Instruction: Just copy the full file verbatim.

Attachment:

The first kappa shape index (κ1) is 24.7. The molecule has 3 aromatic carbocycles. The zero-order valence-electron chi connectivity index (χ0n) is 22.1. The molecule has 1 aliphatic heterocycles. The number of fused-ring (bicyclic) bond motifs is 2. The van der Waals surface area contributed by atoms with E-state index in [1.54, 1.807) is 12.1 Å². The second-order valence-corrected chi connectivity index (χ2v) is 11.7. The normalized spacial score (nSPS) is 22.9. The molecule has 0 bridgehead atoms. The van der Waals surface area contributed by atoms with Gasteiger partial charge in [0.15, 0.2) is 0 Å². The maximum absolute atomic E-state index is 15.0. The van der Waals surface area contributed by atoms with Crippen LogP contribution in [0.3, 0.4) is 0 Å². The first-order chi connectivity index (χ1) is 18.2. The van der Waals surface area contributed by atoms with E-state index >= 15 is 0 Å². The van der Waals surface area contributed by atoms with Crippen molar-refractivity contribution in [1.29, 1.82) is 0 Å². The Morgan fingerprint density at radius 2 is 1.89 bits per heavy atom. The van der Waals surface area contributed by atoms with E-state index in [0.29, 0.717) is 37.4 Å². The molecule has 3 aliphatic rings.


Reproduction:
The first kappa shape index (κ1) is 24.7. The molecule has 3 aromatic carbocycles. The zero-order valence-electron chi connectivity index (χ0n) is 22.1. The molecule has 1 aliphatic heterocycles. The number of fused-ring (bicyclic) bond motifs is 2. The van der Waals surface area contributed by atoms with E-state index in [1.54, 1.807) is 12.1 Å². The second-order valence-corrected chi connectivity index (χ2v) is 11.7. The normalized spacial score (nSPS) is 22.9. The molecule has 0 bridgehead atoms. The van der Waals surface area contributed by atoms with Gasteiger partial charge in [0.15, 0.2) is 0 Å². The maximum absolute atomic E-state index is 15.0. The van der Waals surface area contributed by atoms with Crippen LogP contribution in [0.3, 0.4) is 0 Å². The first-order chi connectivity index (χ1) is 18.2. The van der Waals surface area contributed by atoms with E-state index >= 15 is 0 Å². The van der Waals surface area contributed by atoms with Crippen molar-refractivity contribution in [1.29, 1.82) is 0 Å². The Morgan fingerprint density at radius 2 is 1.89 bits per heavy atom. The van der Waals surface area contributed by atoms with E-state index in [0.29, 0.717) is 37.4 Å². The molecule has 3 aliphatic rings.